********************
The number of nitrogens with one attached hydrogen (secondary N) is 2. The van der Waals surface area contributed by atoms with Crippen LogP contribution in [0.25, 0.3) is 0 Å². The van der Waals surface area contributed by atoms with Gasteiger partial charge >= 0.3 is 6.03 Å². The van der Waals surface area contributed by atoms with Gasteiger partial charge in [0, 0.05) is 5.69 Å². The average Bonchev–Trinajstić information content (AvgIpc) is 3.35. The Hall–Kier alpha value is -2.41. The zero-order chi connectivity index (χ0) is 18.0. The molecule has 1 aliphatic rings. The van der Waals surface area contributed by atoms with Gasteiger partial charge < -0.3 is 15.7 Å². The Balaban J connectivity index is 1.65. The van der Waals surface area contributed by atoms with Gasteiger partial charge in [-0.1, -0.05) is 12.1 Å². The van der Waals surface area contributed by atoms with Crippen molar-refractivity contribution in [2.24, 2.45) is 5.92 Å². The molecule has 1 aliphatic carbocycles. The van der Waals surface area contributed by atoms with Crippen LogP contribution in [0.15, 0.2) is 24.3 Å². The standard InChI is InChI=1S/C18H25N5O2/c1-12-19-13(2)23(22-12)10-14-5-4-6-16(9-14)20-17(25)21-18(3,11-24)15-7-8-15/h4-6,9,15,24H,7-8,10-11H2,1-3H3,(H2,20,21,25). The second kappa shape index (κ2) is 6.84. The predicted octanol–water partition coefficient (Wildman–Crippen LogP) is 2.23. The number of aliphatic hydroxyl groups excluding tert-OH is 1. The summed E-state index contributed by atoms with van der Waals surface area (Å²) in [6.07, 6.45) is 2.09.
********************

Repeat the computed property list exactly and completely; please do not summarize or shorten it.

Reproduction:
The number of nitrogens with one attached hydrogen (secondary N) is 2. The van der Waals surface area contributed by atoms with Crippen LogP contribution in [0.25, 0.3) is 0 Å². The van der Waals surface area contributed by atoms with Gasteiger partial charge >= 0.3 is 6.03 Å². The van der Waals surface area contributed by atoms with Gasteiger partial charge in [0, 0.05) is 5.69 Å². The average Bonchev–Trinajstić information content (AvgIpc) is 3.35. The Hall–Kier alpha value is -2.41. The zero-order chi connectivity index (χ0) is 18.0. The molecule has 1 aliphatic rings. The van der Waals surface area contributed by atoms with Gasteiger partial charge < -0.3 is 15.7 Å². The Balaban J connectivity index is 1.65. The van der Waals surface area contributed by atoms with Gasteiger partial charge in [-0.1, -0.05) is 12.1 Å². The van der Waals surface area contributed by atoms with Crippen molar-refractivity contribution in [2.24, 2.45) is 5.92 Å². The molecule has 1 aliphatic carbocycles. The van der Waals surface area contributed by atoms with Crippen LogP contribution in [0.15, 0.2) is 24.3 Å². The standard InChI is InChI=1S/C18H25N5O2/c1-12-19-13(2)23(22-12)10-14-5-4-6-16(9-14)20-17(25)21-18(3,11-24)15-7-8-15/h4-6,9,15,24H,7-8,10-11H2,1-3H3,(H2,20,21,25). The second kappa shape index (κ2) is 6.84. The predicted octanol–water partition coefficient (Wildman–Crippen LogP) is 2.23. The number of aliphatic hydroxyl groups excluding tert-OH is 1. The summed E-state index contributed by atoms with van der Waals surface area (Å²) in [6.07, 6.45) is 2.09.